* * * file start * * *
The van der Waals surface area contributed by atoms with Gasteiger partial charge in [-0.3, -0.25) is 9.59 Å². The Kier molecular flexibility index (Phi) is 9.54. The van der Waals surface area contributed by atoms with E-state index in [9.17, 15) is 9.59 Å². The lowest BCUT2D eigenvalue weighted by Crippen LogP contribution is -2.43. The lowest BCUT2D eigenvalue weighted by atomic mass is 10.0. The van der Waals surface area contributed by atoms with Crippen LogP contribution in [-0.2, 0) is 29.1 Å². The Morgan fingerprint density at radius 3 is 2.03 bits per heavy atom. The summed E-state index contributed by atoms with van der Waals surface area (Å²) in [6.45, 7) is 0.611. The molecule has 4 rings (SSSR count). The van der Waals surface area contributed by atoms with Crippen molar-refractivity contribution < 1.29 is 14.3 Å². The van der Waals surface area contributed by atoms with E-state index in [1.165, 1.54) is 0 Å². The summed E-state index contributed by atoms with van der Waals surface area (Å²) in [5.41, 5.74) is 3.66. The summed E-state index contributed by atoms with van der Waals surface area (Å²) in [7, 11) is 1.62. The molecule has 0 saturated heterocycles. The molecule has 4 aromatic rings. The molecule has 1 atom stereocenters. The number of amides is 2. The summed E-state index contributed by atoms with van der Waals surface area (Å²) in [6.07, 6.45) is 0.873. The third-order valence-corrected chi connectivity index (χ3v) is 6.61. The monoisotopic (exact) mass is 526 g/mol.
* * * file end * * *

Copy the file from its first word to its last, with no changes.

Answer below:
The van der Waals surface area contributed by atoms with Gasteiger partial charge in [-0.3, -0.25) is 9.59 Å². The Kier molecular flexibility index (Phi) is 9.54. The van der Waals surface area contributed by atoms with E-state index in [9.17, 15) is 9.59 Å². The lowest BCUT2D eigenvalue weighted by Crippen LogP contribution is -2.43. The lowest BCUT2D eigenvalue weighted by atomic mass is 10.0. The van der Waals surface area contributed by atoms with Crippen LogP contribution in [-0.2, 0) is 29.1 Å². The Morgan fingerprint density at radius 3 is 2.03 bits per heavy atom. The summed E-state index contributed by atoms with van der Waals surface area (Å²) in [6.45, 7) is 0.611. The molecule has 4 rings (SSSR count). The van der Waals surface area contributed by atoms with Crippen molar-refractivity contribution < 1.29 is 14.3 Å². The van der Waals surface area contributed by atoms with E-state index in [1.165, 1.54) is 0 Å². The summed E-state index contributed by atoms with van der Waals surface area (Å²) in [5.41, 5.74) is 3.66. The summed E-state index contributed by atoms with van der Waals surface area (Å²) in [7, 11) is 1.62. The molecule has 0 saturated heterocycles. The molecule has 4 aromatic rings. The molecule has 1 atom stereocenters. The number of amides is 2. The summed E-state index contributed by atoms with van der Waals surface area (Å²) in [6.07, 6.45) is 0.873. The third-order valence-corrected chi connectivity index (χ3v) is 6.61. The monoisotopic (exact) mass is 526 g/mol.